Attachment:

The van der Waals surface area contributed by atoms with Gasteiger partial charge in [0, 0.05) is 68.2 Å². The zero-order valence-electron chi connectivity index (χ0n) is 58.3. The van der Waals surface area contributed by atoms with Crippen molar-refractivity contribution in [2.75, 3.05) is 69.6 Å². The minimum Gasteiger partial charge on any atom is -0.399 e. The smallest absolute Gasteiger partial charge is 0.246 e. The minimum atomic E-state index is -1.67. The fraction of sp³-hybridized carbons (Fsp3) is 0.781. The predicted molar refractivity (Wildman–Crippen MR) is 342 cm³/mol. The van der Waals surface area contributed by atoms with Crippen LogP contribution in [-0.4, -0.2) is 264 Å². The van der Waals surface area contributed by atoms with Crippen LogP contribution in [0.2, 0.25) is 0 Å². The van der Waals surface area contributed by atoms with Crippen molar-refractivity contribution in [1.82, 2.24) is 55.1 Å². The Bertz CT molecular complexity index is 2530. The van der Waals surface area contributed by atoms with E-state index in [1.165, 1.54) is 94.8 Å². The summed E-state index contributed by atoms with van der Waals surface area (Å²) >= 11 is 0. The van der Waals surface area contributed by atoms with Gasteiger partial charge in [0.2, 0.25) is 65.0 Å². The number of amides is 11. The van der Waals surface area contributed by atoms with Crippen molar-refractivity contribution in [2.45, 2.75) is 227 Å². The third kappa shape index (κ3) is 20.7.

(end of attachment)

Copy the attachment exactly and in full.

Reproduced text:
The van der Waals surface area contributed by atoms with Gasteiger partial charge in [0, 0.05) is 68.2 Å². The zero-order valence-electron chi connectivity index (χ0n) is 58.3. The van der Waals surface area contributed by atoms with Crippen molar-refractivity contribution in [2.75, 3.05) is 69.6 Å². The minimum Gasteiger partial charge on any atom is -0.399 e. The smallest absolute Gasteiger partial charge is 0.246 e. The minimum atomic E-state index is -1.67. The fraction of sp³-hybridized carbons (Fsp3) is 0.781. The predicted molar refractivity (Wildman–Crippen MR) is 342 cm³/mol. The van der Waals surface area contributed by atoms with Crippen LogP contribution in [-0.4, -0.2) is 264 Å². The van der Waals surface area contributed by atoms with Crippen LogP contribution in [0.2, 0.25) is 0 Å². The van der Waals surface area contributed by atoms with Crippen molar-refractivity contribution in [1.82, 2.24) is 55.1 Å². The Bertz CT molecular complexity index is 2530. The van der Waals surface area contributed by atoms with E-state index in [1.165, 1.54) is 94.8 Å². The summed E-state index contributed by atoms with van der Waals surface area (Å²) >= 11 is 0. The van der Waals surface area contributed by atoms with Gasteiger partial charge in [0.2, 0.25) is 65.0 Å². The number of amides is 11. The van der Waals surface area contributed by atoms with Crippen molar-refractivity contribution in [2.45, 2.75) is 227 Å². The third kappa shape index (κ3) is 20.7.